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Driven by increases in cocaine, methamphetamine and marijuana, drug use by the American workforce remains at its highest rate in more than a decade, according to a new analysis released May 8 by Quest Diagnostics.
Nationwide, 4.2 percent of the workforce tested positive for drugs in 2017, which remained steady compared to 2016. Yet this rate represents a dramatic increase over the 3.5 percent positivity rate from 2012, which represented a 30-year low. The analysis of 2017 data also suggests shifting patterns of drug use, with cocaine and amphetamines surging in some areas of the country and marijuana rising sharply in states with newer recreation use statutes.
“It’s unfortunate that we mark 30 years of the Drug-Free Workplace Act with clear evidence that drugs continue to invade the country’s workplaces. Not only have declines appeared to have bottomed out, but also in some drug classes and areas of the country drug positivity rates are increasing,” said Dr. Barry Sample, a senior director of science and technology at Quest Diagnostics. “These changing patterns and geographical variations may challenge the ability of employers to anticipate the ‘drug of choice’ for their workforce or where to best focus their drug prevention efforts to ensure a safe and healthy work environment.”
Increases in positivity rates for marijuana in the general U.S. workforce were most striking in states that have enacted recreational use statues since 2016. Those states include: Nevada (43 percent), Massachusetts (14 percent) and California (11 percent). These three states also saw significant increases in marijuana positivity in federally-mandated, safety-sensitive workers: Nevada (39 percent), California (20 percent), and Massachusetts (11 percent). Federally-mandated, safety-sensitive workers include pilots, rail, bus and truck drivers, and workers in nuclear power plants, for whom routine drug testing is required.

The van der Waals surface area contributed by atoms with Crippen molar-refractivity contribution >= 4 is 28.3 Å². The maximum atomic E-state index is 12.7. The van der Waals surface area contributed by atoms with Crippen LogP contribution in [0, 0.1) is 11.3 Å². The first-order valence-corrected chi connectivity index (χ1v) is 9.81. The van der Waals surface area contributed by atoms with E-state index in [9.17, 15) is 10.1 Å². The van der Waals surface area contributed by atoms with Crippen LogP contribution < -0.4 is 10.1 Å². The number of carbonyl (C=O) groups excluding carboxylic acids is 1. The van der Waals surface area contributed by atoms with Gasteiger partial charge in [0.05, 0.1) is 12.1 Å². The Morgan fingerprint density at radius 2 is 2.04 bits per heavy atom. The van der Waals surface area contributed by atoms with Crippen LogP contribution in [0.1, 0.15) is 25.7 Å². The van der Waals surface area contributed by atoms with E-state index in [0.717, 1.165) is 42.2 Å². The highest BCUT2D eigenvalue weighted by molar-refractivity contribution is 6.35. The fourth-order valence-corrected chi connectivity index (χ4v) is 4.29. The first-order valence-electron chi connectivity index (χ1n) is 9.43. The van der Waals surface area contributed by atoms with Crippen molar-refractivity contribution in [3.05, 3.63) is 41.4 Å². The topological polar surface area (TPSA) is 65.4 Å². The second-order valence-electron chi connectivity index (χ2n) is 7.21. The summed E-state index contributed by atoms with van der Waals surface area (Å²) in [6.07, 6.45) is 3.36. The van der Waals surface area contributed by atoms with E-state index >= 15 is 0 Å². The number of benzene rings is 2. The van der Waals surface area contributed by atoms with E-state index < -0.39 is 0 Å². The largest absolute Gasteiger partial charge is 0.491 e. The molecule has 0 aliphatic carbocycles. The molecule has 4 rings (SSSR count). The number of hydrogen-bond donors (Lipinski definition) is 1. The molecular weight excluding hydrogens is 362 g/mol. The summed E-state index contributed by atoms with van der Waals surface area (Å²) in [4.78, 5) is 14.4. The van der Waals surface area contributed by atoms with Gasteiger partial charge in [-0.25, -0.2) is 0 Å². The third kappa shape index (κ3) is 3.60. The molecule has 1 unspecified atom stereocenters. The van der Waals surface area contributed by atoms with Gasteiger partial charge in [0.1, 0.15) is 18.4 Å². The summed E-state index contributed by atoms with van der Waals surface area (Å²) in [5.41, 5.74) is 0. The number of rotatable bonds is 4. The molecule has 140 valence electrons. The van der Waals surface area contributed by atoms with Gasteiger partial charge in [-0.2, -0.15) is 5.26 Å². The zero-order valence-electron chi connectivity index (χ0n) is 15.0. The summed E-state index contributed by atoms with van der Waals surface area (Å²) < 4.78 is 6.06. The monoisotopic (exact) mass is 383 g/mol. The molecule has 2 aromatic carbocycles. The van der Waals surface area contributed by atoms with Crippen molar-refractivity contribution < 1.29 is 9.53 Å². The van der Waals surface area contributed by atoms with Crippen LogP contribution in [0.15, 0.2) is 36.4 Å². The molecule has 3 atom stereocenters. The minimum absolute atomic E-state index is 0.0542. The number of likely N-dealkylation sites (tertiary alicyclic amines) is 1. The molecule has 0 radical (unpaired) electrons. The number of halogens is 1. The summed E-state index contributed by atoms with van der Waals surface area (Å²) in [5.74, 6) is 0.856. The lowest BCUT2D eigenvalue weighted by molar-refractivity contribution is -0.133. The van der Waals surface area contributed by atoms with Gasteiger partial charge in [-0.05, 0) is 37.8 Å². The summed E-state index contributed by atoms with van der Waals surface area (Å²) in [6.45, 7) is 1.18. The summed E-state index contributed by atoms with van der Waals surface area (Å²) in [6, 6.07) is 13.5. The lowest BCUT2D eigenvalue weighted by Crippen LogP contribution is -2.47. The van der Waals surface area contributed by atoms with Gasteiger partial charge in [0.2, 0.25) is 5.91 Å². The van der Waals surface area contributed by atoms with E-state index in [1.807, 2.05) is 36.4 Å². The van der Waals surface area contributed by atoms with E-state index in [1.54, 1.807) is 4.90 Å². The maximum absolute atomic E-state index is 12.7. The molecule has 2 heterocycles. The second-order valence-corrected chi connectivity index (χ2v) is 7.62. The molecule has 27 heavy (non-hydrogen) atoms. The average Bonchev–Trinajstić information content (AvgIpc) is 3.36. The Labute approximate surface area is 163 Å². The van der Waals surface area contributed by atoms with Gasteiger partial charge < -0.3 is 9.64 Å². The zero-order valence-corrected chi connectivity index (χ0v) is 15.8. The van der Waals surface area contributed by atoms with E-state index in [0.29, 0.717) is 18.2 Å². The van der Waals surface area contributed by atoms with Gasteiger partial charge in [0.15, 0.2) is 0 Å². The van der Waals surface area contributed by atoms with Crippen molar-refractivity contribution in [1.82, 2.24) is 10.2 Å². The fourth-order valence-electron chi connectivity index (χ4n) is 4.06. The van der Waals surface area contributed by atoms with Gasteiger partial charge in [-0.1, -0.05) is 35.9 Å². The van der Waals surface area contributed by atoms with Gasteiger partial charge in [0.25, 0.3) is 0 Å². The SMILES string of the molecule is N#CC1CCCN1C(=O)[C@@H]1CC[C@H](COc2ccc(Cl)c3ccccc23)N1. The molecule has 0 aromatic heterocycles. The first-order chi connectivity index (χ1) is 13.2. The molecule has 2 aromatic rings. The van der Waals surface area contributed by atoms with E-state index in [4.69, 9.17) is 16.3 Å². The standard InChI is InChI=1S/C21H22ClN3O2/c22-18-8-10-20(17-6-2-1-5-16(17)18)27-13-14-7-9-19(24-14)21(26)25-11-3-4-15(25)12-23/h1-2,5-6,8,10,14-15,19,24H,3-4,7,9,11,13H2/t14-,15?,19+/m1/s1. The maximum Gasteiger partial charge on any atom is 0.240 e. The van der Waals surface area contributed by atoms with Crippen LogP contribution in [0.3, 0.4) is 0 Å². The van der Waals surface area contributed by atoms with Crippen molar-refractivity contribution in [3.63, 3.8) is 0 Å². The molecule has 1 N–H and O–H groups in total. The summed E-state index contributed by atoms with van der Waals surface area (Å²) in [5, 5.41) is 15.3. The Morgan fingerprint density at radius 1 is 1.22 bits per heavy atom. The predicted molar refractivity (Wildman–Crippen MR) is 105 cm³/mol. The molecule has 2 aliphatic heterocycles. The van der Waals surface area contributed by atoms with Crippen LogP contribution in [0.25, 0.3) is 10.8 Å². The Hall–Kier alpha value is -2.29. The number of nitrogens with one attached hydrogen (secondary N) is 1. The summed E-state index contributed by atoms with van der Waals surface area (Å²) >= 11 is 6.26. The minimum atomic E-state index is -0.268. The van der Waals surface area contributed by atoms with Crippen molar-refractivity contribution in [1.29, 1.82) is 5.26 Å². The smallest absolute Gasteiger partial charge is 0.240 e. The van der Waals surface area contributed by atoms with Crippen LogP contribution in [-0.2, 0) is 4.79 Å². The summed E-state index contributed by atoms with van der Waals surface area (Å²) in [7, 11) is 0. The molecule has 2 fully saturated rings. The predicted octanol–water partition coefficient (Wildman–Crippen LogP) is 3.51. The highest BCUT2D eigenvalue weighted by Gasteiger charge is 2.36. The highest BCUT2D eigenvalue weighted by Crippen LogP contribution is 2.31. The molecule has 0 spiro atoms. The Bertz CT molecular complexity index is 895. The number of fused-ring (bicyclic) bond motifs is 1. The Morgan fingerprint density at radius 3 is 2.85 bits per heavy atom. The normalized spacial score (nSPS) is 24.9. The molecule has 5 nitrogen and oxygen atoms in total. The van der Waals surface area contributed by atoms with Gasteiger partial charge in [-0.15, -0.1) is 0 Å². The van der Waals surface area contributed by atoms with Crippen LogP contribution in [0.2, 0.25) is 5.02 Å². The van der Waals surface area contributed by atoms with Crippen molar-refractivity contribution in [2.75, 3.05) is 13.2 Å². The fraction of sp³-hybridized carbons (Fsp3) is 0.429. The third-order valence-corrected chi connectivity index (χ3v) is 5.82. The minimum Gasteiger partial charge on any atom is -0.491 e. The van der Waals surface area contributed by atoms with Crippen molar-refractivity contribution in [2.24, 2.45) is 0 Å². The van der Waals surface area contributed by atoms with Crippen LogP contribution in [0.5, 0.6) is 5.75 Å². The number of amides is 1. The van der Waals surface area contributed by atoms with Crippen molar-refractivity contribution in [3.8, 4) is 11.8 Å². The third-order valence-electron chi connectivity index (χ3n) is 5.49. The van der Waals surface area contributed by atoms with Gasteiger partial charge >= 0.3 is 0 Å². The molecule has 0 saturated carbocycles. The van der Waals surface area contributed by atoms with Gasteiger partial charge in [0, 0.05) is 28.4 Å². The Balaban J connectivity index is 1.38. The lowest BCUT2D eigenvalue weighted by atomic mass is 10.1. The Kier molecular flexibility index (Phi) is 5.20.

“These increases are similar to the increases we observed after recreational marijuana use statues were passed in Washington and Colorado,” said Dr. Sample. “While it is too early to tell if this is a trend, our data suggests that the recreational use of marijuana is spilling into the workforce, including among individuals most responsible for keeping our communities safe.”
In addition to increasing cannabis use, an improving job market is pushing many employers to drop marijuana tests because they are having a difficult time filling jobs. “Marijuana testing—a fixture at large American employers for at least 30 years—excludes too many potential workers, experts say, at a time when filling jobs is more challenging than it’s been in nearly two decades,” The Associated Press reported.
In Colorado, which legalized recreational marijuana use in 2014, 10 percent of employers that screen for drugs dropped testing for marijuana as of 2016. The state has a 3 percent unemployment rate.